Noble Brothers 12-pdr Field Howitzers

Back when I summarized Confederate 12-pounder field howitzer production, I mentioned Noble Brothers & Company from Rome, Georgia.  As noted in a post a few weeks back, Noble Brothers produced a handful of cast iron 12-pdr howitzers (of which two examples might be the only survivors).  The firm also produced, according to records, five bronze 12-pdr field howitzers.  Of four cataloged survivors, two sit today along Confederate Avenue at Gettysburg, representing Poague’s Howitzers.

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Poague's Howitzers

Poague’s Howitzers does not reference a normal tactical formation, but rather the temporary grouping of 12-pdr howitzers from several batteries at Gettysburg.  Since the howitzers lacked the range to offer support for Confederate offensive maneuvers, Poague’s Battalion, supporting Pender’s Division in Hill’s Corps, detached howitzers from several batteries to serve as a reserve.  These cannon provided little to the battle, but traces of the lunettes built for the howitzers remain on the field to this day.

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Noble Brothers 12-pdr Bronze Howitzer - The "September 1862" Piece

As mentioned before, the Noble Brothers’ 12-pdr howitzers were about an inch shorter than the regulation Federal Model 1841.  The Noble howitzers were also lighter as a result.

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Muzzle of Noble Brothers Howitzer

Externally, one easy distinguishing feature is the size of the chase band.  Compared to the regulation Model 1841 howitzer, Noble Brothers featured a wider chase ring and a thicker muzzle ring about a quarter-inch back from the muzzle face.  Noble Brothers also dispensed with the fillets around the muzzle ring. Note the differences between the muzzle profile above and that of a regulation Model 1841 below  – an Ames produced example, also representing Poague’s Howitzers.

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Model 1841 12-pdr Muzzle

But be warned, Quinby & Robinson, of Memphis, Tennessee, also produced howitzers with somewhat similar muzzle variations.  One of their makes is also among “Poague’s Howitzers” today.

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Breech of Noble Brothers Howitzer

On the breech, the Georgia-based foundry used a thicker fillet for the knob, similar to that seen on the iron howitzers.  Unlike the tentatively attributed iron model, the knob of the bronze howitzers lack the flat face.  Otherwise Noble Brothers conformed to the standards set for standard 12-pdr howitzers.

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Right Trunnion Markings

Markings on the right trunnion confirm the origin of the howitzers – “Noble Brothers & Co.”  and “Rome GA.”

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Left Trunnion with Date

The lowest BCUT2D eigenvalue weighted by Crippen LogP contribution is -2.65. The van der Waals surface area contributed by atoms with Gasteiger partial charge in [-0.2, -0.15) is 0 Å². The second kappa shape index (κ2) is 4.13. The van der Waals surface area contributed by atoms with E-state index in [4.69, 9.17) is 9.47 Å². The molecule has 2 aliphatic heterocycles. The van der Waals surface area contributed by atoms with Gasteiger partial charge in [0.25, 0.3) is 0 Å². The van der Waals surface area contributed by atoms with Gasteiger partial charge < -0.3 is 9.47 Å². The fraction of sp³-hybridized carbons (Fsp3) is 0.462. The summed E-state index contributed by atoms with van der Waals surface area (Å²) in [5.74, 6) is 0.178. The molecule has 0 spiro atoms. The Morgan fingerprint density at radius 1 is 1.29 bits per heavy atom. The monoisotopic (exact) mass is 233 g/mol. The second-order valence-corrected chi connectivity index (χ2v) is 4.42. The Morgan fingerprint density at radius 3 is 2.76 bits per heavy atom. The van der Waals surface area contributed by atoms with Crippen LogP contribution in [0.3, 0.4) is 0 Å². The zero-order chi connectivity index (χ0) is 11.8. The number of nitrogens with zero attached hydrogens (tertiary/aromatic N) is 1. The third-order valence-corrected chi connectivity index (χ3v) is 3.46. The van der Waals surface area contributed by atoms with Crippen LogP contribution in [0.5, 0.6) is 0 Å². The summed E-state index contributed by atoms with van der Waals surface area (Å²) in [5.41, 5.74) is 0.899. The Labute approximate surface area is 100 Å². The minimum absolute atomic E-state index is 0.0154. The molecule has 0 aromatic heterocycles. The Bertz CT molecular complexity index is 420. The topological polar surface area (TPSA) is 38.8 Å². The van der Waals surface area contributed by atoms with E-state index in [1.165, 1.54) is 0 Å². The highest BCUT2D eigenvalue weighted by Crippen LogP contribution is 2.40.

On the left trunnion, Noble Brothers stamped the month and year of manufacture.  In this case December 1862.  The other Noble Brothers howitzer at the display shows September of the same year.

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The "December 1862" Noble Brothers Howitzer

While fitting to have Confederate manufactured howitzers displayed where Grey-clad artillery-men occupied the field of battle, likely the Noble Brothers’ pieces saw service in the western theater.  A report from Captain O.T. Gibbes, ordnance officer for the Army of Tennessee, noted one “12-pounder bronze howitzer, with carriage and limber, Rome, Ga., Noble & Bro., 1862.” in his tally of stores captured at the battle of Chickamauga (OR, Series I, Volume 30, Part II, Serial 51, page 41).  This implies that Federals had captured the piece in earlier actions, and gave up the howitzer in the September 1863 battle.  Potentially an interesting story, should sources ever emerge offering a paper trail of the howitzer and positive identification.

The Noble Brothers (there were six at the foundry) themselves also offer a potentially interesting story.  The facility delivered a respectable 58 field pieces between April 1861 and October 1862 for Confederate contracts.  However, the facility ceased making cannon in the fall of 1862.  The brothers had several disputes with Confederate ordnance officials.  That, along with some unionist sentiment among the brothers, contributed to a reluctance on the part of Confederate officials to issue more contracts.  In 1863 the Confederate government confiscated some of the company’s equipment.  After the war, the Nobles rebuilt and prospered again.

So two rare field pieces produced by an interesting vendor from the state of Georgia.  If only those cannon could talk!


Aside from on site notes and links provided above, sources consulted for this post were:

Daniel, Larry J., and Riley W. Gunter.  Confederate Cannon Foundries.  Union City, Tennessee: Pioneer Press, 1977

Hazlett, James C., Edwin Olmstead, and M. Hume Parks. Field Artillery Weapons of the Civil War, Revised Edition. Urbana and Chicago: University of Illinois Press, 2004.